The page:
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Archives of Medical Science
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2/2018
vol. 14
 
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Letter to the Editor

Methotrexate-induced pancytopenia in a patient with ectopic pregnancy

Shih-Chieh Shao, Yea-Huei Kao Yang, Po-Shien Chien, Edward Chia-Cheng Lai

Arch Med Sci 2018; 14, 2: 475–476
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Methotrexate (MTX) has been used as the primary treatment for ectopic pregnancies; however; it raises the risk of a life-threatening adverse drug reaction such as pancytopenia [1]. We present a case of MTX-induced pancytopenia in a patient with ectopic pregnancy, which may be idiosyncratic and perhaps unavoidable, and we identify a few early signs of MTX toxicity that might assist in monitoring in order to minimize unintended consequences in patients.
A 27-year-old woman (gravida 2 and para 1), whose body surface area was 1.46 kg/m2, presented without contributory medical history. She was diagnosed with ectopic pregnancy based on the findings of an ultrasound scan (ectopic mass: 1.9 cm) and hCG titer (1774.8 mIU/ml). In pre-treatment evaluations, hemoglobin (Hb: 13.1 g/dl), white blood cells (WBC: 7.72 × 109/l), platelet count (262 × 109/l), blood urea nitrogen (8 mg/dl), serum creatinine (0.51 mg/dl), aspartate aminotransferase (11 U/l), and alanine aminotransferase (11 U/l) were in the normal range. She was subsequently administered a single dose of 50 mg MTX intramuscularly; however, on day 4 after MTX initiation she presented with severe vomiting and mucositis, which limited her daily dietary intake. On day 6, she went to the emergency service due to fever (39.3°C). Although her vital signs were stable (blood pressure: 103/66 mm Hg, pulse rate: 91 beats/min, respiratory rate: 20 breaths/min), hematological assessment revealed febrile neutropenia (WBC: 0.7 × 109/l, neutrophils: 27.0%, Hb: 11.5 g/dl; platelet count: 174 × 109/l). She received a granulocyte colony-stimulating factor agent (filgrastim 300 µg/day) and an empiric broad-spectrum antibiotic for febrile neutropenia. Because her prior complete blood counts were normal, we suspected MTX as the likely cause of neutropenia. She started leucovorin 120 mg/day as a rescue therapy on day 7, but anemia (nadir of Hb was 8 g/dl on day 10; hematocrit: 23.5%; mean cell volume: 92.2 fl) and thrombocytopenia (nadir of platelet count was 11 × 109/l on day 12) were found on the following days. Although bone marrow evaluations were indicated to rule out malignancy and myelodysplasia, the patient did not accept a biopsy. She was transfused with blood products including packed red blood cells and platelets. Her hematologic parameters returned to the normal range and her condition improved gradually after 3 weeks from admission.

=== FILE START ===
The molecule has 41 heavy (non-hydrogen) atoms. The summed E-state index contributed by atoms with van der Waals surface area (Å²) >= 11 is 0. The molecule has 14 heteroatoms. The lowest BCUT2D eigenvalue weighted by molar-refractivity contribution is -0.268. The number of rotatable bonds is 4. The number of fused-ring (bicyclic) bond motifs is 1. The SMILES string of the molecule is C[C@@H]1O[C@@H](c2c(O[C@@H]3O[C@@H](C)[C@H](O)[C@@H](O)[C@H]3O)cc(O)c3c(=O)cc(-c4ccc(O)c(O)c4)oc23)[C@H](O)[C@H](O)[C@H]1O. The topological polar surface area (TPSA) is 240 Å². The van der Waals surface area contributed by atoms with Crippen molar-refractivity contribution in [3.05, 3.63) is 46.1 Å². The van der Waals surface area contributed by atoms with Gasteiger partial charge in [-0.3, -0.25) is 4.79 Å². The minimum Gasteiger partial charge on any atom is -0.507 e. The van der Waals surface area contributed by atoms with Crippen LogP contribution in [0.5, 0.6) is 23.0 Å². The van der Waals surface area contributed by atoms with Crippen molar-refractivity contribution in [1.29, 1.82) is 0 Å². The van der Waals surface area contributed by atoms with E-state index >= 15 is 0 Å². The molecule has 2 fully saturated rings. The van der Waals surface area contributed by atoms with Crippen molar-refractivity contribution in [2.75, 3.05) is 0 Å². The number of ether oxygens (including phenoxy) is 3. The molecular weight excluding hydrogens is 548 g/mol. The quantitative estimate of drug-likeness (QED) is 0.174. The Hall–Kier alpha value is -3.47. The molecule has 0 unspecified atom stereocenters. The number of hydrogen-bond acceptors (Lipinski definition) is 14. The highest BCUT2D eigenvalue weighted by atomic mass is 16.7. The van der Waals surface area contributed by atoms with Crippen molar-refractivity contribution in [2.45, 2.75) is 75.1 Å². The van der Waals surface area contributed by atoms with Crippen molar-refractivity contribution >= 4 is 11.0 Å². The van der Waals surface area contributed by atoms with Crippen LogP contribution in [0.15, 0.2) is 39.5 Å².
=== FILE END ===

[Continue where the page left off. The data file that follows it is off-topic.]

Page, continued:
Pancytopenia has been reported in 3% of patients with rheumatoid arthritis receiving MTX, and the risk has been found to be associated with cumulative exposure [2]; however, the occurrence of pancytopenia in the early stage with a single MTX injection is rare [3]. So far, only 4 cases, including the present one, of single-dose MTX-induced pancytopenia in patients with ectopic pregnancies have been reported [4–6] (Table I).
We found that the blood counts reached a nadir 10 days after MTX initiation and in most cases recovered by 14 days; furthermore, we found that in most cases initial symptoms were gastrointestinal upsets and oral ulcerations, which could be considered early signs of MTX-induced pancytopenia because cells with a high turnover rate such as in the gastrointestinal tract or oral mucosa are more susceptible to the cytocidal effects of MTX [2]. All the similarities to previous reports support the association between MTX and pancytopenia in the present case, including the onset of blood toxicity, initial symptoms, time to nadir of blood counts and time to recovery. However, it is noteworthy that the patient did not have concurrent predisposing factors such as renal dysfunction or concomitant use of other medications associated with pancytopenia or potential drug interactions with MTX [7].
Although MTX-induced pancytopenia is rare, physicians should be aware of such life-threatening adverse drug reactions from a single-dose MTX regimen in ectopic pregnancies. We suggest that health care providers and patients should monitor early signs and symptoms of MTX toxicity such as oral and gastrointestinal side effects to minimize unintended life-threatening events and consequences.

Conflicts of interest

The authors declare no conflict of interest.

References

1. Practice Committee of American Society for Reproductive Medicine. Medical treatment of ectopic pregnancy: a committee opinion. Fertil Steril 2013; 100: 638-44.
2. Lim AY, Gaffney K, Scott DG. Methotrexate-induced pancytopenia: serious and under-reported? Our experience of 25 cases in 5 years. Rheumatology 2005; 44: 1051-5.
3. Gungorduk K, Asicioglu O, Yildirim G, Gungorduk OC, Besimoglu B, Ark C. Comparison of single-dose and two-dose methotrexate protocols for the treatment of unruptured ectopic pregnancy. J Obstet Gynaecol 2011; 31: 330-4.
4. Isaacs JD Jr, McGehee RP, Cowan BD. Life-threatening neutropenia following methotrexate treatment of ectopic pregnancy: a report of two cases. Obstet Gynecol 1996; 88: 694-6.
5. Kelly H, Harvey D, Moll S. A cautionary tale: fatal outcome of methotrexate therapy given for management of ectopic pregnancy. Obstet Gynecol 2006; 107: 439-41.
6. Willner N, Storch S, Tadmor T, Schiff E. Almost a tragedy: severe methotrexate toxicity in a hemodialysis patient treated for ectopic pregnancy. Eur J Clin Pharmacol 2014; 70: 261-3.
7. Sosin M, Handa S. Low dose methotrexate and bone marrow suppression. BMJ 2003; 326: 266-7.
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